Ancient Monuments

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Animal pound 50m south west of All Saint's Church

A Scheduled Monument in Malborough, Devon

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Latitude: 50.2439 / 50°14'38"N

Longitude: -3.8156 / 3°48'56"W

OS Eastings: 270636.939

OS Northings: 39789.292

OS Grid: SX706397

Mapcode National: GBR QF.13KB

Mapcode Global: FRA 28WD.5B2

Entry Name: Animal pound 50m south west of All Saint's Church

Scheduled Date: 9 May 2001

Source: Historic England

Source ID: 1019535

English Heritage Legacy ID: 33783

County: Devon

Civil Parish: Malborough

Built-Up Area: Malborough

Traditional County: Devon

Lieutenancy Area (Ceremonial County): Devon

Church of England Parish: Malborough All Saints

Church of England Diocese: Exeter


This monument includes an animal pound at the south west corner of All Saint's
churchyard, on the village green. It is now used as a public rest area and
The animal pound is a square walled enclosure, adjoining the churchyard to its
east. It is entered by a gateway on the north side with one freestanding
gatepost of rough schist. The pound walls of mortared schist rubble are 0.5m
thick and stand up to 1.05m high. A number of small holes on the west side
have been opened out from recesses opening into the pound, measuring from 0.4m
to 0.5m wide and set 0.6m from the ground. It is understood that these are
rifle loops from the World War II, when the pound was adapted for use as a
Home Guard post. The floor inside the pound has recently been laid with
moulded blue stable bricks.
Excluded from the scheduling are all modern surfacings both within the pound
and where these fall within the monument's 2m protective margin, although the
ground beneath them is included.

The site of the monument is shown on the attached map extract.
It includes a 2 metre boundary around the archaeological features,
considered to be essential for the monument's support and preservation.

Source: Historic England

Reasons for Scheduling

The term animal pound is derived from the Anglo-Saxon word `pund' meaning
enclosure, and is used to describe stock-proof areas for confining stray or
illegally pastured stock and legally-kept animals rounded up at certain times
of the year from areas of common grazing. The earliest documentary references
to pounds date from the 12th century, and they continued to be constructed and
used throughout the medieval and post-medieval periods. Most surviving
examples are likely to be less than three centuries old, and most will have
fallen into disuse in the late 19th or early 20th century. Animal pounds are
usually located in villages or towns though some lie in more open locations,
particularly on the edge of old woodlands and commons. Construction methods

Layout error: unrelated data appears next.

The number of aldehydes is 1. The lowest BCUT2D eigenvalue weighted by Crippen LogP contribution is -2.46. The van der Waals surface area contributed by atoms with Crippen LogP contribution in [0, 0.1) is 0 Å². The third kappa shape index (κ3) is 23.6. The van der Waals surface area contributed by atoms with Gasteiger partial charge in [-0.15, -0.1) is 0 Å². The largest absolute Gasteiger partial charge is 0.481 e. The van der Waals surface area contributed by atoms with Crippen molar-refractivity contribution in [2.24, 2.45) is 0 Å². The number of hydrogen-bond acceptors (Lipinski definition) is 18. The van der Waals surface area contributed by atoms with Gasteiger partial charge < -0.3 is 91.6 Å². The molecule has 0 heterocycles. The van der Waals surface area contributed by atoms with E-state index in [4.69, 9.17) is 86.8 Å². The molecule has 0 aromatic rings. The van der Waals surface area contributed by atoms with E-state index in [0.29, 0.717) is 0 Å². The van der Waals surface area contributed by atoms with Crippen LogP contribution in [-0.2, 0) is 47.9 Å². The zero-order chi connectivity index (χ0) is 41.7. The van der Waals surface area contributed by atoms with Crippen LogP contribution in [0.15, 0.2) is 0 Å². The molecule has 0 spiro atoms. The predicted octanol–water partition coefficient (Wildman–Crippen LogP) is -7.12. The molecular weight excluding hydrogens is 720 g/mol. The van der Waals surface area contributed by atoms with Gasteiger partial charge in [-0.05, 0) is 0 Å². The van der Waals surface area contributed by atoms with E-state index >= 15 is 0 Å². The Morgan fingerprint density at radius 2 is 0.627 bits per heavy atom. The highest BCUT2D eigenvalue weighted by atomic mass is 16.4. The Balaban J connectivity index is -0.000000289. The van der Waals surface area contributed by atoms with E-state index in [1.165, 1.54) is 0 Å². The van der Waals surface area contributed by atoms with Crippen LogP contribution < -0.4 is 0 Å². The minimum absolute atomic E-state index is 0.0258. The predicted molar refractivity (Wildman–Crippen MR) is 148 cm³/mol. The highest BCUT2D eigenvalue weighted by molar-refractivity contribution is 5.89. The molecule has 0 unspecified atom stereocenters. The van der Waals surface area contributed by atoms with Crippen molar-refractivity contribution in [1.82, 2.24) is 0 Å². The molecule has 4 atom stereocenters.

vary according to the availability of building materials: stone, brick,
fencing, iron railings and earthworks being used to enclose areas ranging from
4m by 6m to over 0.5ha. The walls are normally about 1.5m high, although
greater heights are not uncommon as attempts to prevent poundbreach. In
addition to stock control, animals were sometimes taken as a `distress'
(seizure of property in lieu of debt or to enforce payment) and kept under the
care of the pinder or hayward until redeemed. Pounds are usually unroofed and
have a single entrance, although some have additional low entrances to allow
the passage of sheep and pigs while retaining larger stock. Other features
include rudimentary shelters for the pound-keeper, laid floors, drainage
channels, troughs and internal partitions to separate the beasts.
Animal pounds are widely distributed throughout England, with particular
concentrations in the west and Midlands. About 250 examples are known to
survive in fair condition, with perhaps another 150 examples recorded either
as remains, or from documentary evidence alone. Pounds illustrate a
specialised aspect of past social organisation and animal husbandry, and
reflect the use and former appearance of the surrounding landscape. All
examples surviving in good condition, particularly those supported by
historical evidence for ownership and function, are considered worthy of

The animal pound 50m south west of All Saint's Church is an unusual survival
in an area where few examples have been recorded. Its walls and interior will
contain archaeological information relating to the way in which it was used,
both in the medieval period and more recently. Its adaptation for use in World
War II is an unusual feature.

Source: Historic England


MPP fieldwork by R Waterhouse, Waterhouse, R, (2000)
MPP fieldwork by R Waterhouse, Waterhouse, R, (2000)

Source: Historic England

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